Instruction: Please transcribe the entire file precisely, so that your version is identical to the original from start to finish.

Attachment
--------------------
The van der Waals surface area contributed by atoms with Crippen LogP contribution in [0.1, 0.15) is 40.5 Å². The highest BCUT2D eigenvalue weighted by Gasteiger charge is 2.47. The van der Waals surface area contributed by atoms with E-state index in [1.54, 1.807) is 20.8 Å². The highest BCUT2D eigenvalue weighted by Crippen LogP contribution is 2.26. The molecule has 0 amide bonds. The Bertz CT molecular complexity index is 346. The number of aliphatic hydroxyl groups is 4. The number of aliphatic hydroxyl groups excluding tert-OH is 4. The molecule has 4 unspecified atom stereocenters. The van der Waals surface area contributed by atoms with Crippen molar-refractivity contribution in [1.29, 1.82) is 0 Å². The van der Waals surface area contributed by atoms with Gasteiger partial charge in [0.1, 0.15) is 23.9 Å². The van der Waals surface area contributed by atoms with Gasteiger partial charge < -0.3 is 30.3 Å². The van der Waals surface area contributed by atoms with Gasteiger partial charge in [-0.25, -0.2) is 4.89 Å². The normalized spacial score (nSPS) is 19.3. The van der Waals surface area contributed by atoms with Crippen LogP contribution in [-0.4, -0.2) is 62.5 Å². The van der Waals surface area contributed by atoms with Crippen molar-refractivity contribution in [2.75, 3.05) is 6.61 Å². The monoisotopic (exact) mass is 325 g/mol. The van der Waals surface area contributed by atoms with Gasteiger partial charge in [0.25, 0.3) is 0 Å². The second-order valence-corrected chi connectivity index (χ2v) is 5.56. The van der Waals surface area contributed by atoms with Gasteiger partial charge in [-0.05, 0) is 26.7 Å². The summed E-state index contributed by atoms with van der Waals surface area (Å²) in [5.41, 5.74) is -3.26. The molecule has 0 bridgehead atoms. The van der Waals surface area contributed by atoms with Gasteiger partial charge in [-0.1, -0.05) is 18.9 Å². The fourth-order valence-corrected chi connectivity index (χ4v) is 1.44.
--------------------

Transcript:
The van der Waals surface area contributed by atoms with Crippen LogP contribution in [0.1, 0.15) is 40.5 Å². The highest BCUT2D eigenvalue weighted by Gasteiger charge is 2.47. The van der Waals surface area contributed by atoms with E-state index in [1.54, 1.807) is 20.8 Å². The highest BCUT2D eigenvalue weighted by Crippen LogP contribution is 2.26. The molecule has 0 amide bonds. The Bertz CT molecular complexity index is 346. The number of aliphatic hydroxyl groups is 4. The number of aliphatic hydroxyl groups excluding tert-OH is 4. The molecule has 4 unspecified atom stereocenters. The van der Waals surface area contributed by atoms with Crippen molar-refractivity contribution in [1.29, 1.82) is 0 Å². The van der Waals surface area contributed by atoms with Gasteiger partial charge in [0.1, 0.15) is 23.9 Å². The van der Waals surface area contributed by atoms with Gasteiger partial charge < -0.3 is 30.3 Å². The van der Waals surface area contributed by atoms with Gasteiger partial charge in [-0.25, -0.2) is 4.89 Å². The normalized spacial score (nSPS) is 19.3. The van der Waals surface area contributed by atoms with Crippen LogP contribution in [-0.4, -0.2) is 62.5 Å². The van der Waals surface area contributed by atoms with Crippen molar-refractivity contribution in [2.75, 3.05) is 6.61 Å². The monoisotopic (exact) mass is 325 g/mol. The van der Waals surface area contributed by atoms with Gasteiger partial charge in [0.25, 0.3) is 0 Å². The second-order valence-corrected chi connectivity index (χ2v) is 5.56. The van der Waals surface area contributed by atoms with Gasteiger partial charge in [-0.05, 0) is 26.7 Å². The summed E-state index contributed by atoms with van der Waals surface area (Å²) in [5.41, 5.74) is -3.26. The molecule has 0 bridgehead atoms. The van der Waals surface area contributed by atoms with Gasteiger partial charge in [-0.1, -0.05) is 18.9 Å². The fourth-order valence-corrected chi connectivity index (χ4v) is 1.44.